Importance forests our life

Forests Our Lifeline of Class 7

A forest is a biotic community spread over a large tract of land and composed predominantly of trees, shrubs and woody climbers, and often with a closed canopy.The science of development and management of the forests is called forestry. Officer incharge of forests is called forester.

Importance forests our life

Forests are the invaluable wealth of a country, and a renewable natural resource. They are beneficial to man in several ways like

  • Fuel Wood : The heaviest demand on forests is for fuel wood in the developing countries. Over 1,500 million people use wood as a source of energy for cooking and keeping warm.
  • Timber : Timber is the basic material for building houses. It is also used for making furniture, railway sleepers, and compartments, buses, trucks, carts, boats, ships, docks, bridges, sports goods, poles, mine props, ploughs, tool handles, matches and toys. Wood is a raw material in the manufacture of films.l      Paper : Newsprint, high quality book paper, stationery, packing paper, sanitary paper and many other kinds of paper are produced from wood and bamboo pulp.
  • Bamboos : Bamboos form the poor man’s timber. They are used in rafters, scaffolding, roofing, walling, flooring, matting of rayon (artificial silk and other fibres or yarns).
  • Rayon : Bamboo and wood are used as a raw material for the manufacture of rayon (artificial silk and other fibres or yarns).
  • Canes : Canes are the solid stems of slender palms. They are used for making furniture, walking sticks, umbrellas handles, sports goods, instruments of punishment and ropes. They are also used as a planting material.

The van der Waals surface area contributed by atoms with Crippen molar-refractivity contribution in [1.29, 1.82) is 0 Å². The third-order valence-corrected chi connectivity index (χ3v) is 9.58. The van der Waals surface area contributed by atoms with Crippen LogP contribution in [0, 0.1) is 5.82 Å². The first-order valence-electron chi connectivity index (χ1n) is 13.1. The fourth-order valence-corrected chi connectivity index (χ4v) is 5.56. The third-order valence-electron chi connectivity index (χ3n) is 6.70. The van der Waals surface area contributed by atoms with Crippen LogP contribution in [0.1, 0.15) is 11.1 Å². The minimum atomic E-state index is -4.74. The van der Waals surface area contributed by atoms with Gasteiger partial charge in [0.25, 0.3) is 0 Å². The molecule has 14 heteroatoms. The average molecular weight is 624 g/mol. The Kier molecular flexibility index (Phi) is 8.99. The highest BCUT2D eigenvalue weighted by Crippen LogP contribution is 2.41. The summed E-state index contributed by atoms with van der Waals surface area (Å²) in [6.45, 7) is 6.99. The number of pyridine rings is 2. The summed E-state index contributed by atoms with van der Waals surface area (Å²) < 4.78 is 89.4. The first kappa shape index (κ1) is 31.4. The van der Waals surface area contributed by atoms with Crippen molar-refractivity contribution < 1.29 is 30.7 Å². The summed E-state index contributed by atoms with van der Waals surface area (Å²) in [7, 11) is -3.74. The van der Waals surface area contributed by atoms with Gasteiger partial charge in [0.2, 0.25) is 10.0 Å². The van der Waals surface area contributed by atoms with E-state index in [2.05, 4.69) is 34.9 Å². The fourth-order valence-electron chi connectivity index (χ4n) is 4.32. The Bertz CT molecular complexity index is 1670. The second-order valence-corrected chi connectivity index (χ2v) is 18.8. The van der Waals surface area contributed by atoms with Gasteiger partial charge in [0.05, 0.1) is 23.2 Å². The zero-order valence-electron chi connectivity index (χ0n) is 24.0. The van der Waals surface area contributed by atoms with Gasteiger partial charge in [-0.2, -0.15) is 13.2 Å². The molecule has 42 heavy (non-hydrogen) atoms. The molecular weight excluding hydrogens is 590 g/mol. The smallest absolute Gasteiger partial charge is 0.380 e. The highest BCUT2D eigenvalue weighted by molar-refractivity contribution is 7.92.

• Forest Products : Forests provide a large number of important products, such as essential oils, natural camphor, tannins, resins, gums, drugs, species, poisons, insecticides, soap substitutes, bidi wrappers, ornamental seed rudraksha, cork from Quercussuber, and distillation products. Lac, silk, honey and cochineal are obtained from the forest insects. Horns, hides, musk and ivory are provided by forest mammals.
  • Food : Forest tribes take tubers, roots, leaves and fruits of plants. They also take meat of forest animals.
  • Oxygen : Forests, along with other vegetation,  help maintain oxygen content of the atmosphere for man and other animals to breathe.
  • Shelter : Forests provide shelter and food to a variety of plants (mosses, ferns), animals (insects, reptiles, birds, mammals) and microorganisms.
  • Protection of Environment : Forests protect the environment by preventing soil erosion. This is achieved in four different ways like
    • a. The network of plant roots firmly binds the soil.
    • b. The leaves reduce the force of the rain drops to keep soil intact.
    • c. The trees decrease the velocity of the wind to prevent dislodging of soil particles.
    • d. The shade of trees keeps the soil cool and moist in summer to offset the eroding effect of the wind.
  • Improvement of Soil : Dead fallen leaves of the trees decay and form human that increases the porosity and fertility of the soil.
  • Control of  Climate : Forests increase the atmospheric humidity by transpiration (loss of water as vapour through stomata). The increased humidity affects rainfall and makes the air cool in summer for the survival of the plants and animals.
  • Reduction of Atmospheric Pollution : Forests reduce atmospheric pollution  by using carbon dioxide and by collecting suspended particulate matter on their leaves.
Forests Area in India

India had abundant forests in ancient times. Ashoka’s stone edicts prescribed tree planting. Increase in population, lack of foresight and indiscriminate felling have greatly reduced the forests.

According to the Central Forestry Commission (1980), forests in India covered about 75 million hectares. This area formed about 23% of the total land area. The ‘‘state of the forest report 1991’’ showed only 19.49% of land area under forests in India. However, remote sensing surveys have shown that it is only 14%.As per the India’s national forest policy, 33% of the total land area should be under forests. Hence, our achievement in the past 55 years of independence is far below expectation.

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